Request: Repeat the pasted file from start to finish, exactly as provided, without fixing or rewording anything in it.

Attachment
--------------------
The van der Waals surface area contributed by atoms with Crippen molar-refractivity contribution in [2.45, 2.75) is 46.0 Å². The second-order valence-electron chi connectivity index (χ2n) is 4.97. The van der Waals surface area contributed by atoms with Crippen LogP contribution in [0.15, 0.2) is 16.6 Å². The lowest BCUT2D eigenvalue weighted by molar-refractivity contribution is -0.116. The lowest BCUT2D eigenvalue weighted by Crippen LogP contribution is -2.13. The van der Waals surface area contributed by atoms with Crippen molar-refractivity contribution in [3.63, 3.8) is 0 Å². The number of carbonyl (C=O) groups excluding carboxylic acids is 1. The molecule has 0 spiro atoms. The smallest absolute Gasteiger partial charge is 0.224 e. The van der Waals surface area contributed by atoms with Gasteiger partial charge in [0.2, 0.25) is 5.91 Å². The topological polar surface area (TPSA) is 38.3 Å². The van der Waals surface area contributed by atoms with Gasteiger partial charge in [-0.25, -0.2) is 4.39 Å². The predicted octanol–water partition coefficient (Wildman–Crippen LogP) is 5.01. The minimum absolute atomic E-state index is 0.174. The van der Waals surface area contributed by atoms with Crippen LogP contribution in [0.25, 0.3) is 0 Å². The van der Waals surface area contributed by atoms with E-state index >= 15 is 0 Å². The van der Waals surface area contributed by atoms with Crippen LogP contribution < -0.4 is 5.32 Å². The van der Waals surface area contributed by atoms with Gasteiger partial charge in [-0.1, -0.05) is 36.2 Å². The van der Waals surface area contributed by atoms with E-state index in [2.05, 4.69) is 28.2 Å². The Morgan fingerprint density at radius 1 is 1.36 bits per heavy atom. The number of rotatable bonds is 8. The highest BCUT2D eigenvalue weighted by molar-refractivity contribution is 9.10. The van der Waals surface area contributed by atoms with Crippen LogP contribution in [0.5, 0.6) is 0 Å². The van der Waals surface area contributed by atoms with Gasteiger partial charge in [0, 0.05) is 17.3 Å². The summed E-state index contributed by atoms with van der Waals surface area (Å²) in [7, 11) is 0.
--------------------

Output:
The van der Waals surface area contributed by atoms with Crippen molar-refractivity contribution in [2.45, 2.75) is 46.0 Å². The second-order valence-electron chi connectivity index (χ2n) is 4.97. The van der Waals surface area contributed by atoms with Crippen LogP contribution in [0.15, 0.2) is 16.6 Å². The lowest BCUT2D eigenvalue weighted by molar-refractivity contribution is -0.116. The lowest BCUT2D eigenvalue weighted by Crippen LogP contribution is -2.13. The van der Waals surface area contributed by atoms with Crippen molar-refractivity contribution in [3.63, 3.8) is 0 Å². The number of carbonyl (C=O) groups excluding carboxylic acids is 1. The molecule has 0 spiro atoms. The smallest absolute Gasteiger partial charge is 0.224 e. The van der Waals surface area contributed by atoms with Gasteiger partial charge in [0.2, 0.25) is 5.91 Å². The topological polar surface area (TPSA) is 38.3 Å². The van der Waals surface area contributed by atoms with Gasteiger partial charge in [-0.25, -0.2) is 4.39 Å². The predicted octanol–water partition coefficient (Wildman–Crippen LogP) is 5.01. The minimum absolute atomic E-state index is 0.174. The van der Waals surface area contributed by atoms with Crippen LogP contribution in [0.25, 0.3) is 0 Å². The van der Waals surface area contributed by atoms with E-state index >= 15 is 0 Å². The van der Waals surface area contributed by atoms with Crippen LogP contribution < -0.4 is 5.32 Å². The van der Waals surface area contributed by atoms with Gasteiger partial charge in [-0.1, -0.05) is 36.2 Å². The van der Waals surface area contributed by atoms with E-state index in [2.05, 4.69) is 28.2 Å². The Morgan fingerprint density at radius 1 is 1.36 bits per heavy atom. The number of rotatable bonds is 8. The highest BCUT2D eigenvalue weighted by molar-refractivity contribution is 9.10. The van der Waals surface area contributed by atoms with Crippen LogP contribution in [0.5, 0.6) is 0 Å². The van der Waals surface area contributed by atoms with Gasteiger partial charge in [0, 0.05) is 17.3 Å². The summed E-state index contributed by atoms with van der Waals surface area (Å²) in [7, 11) is 0.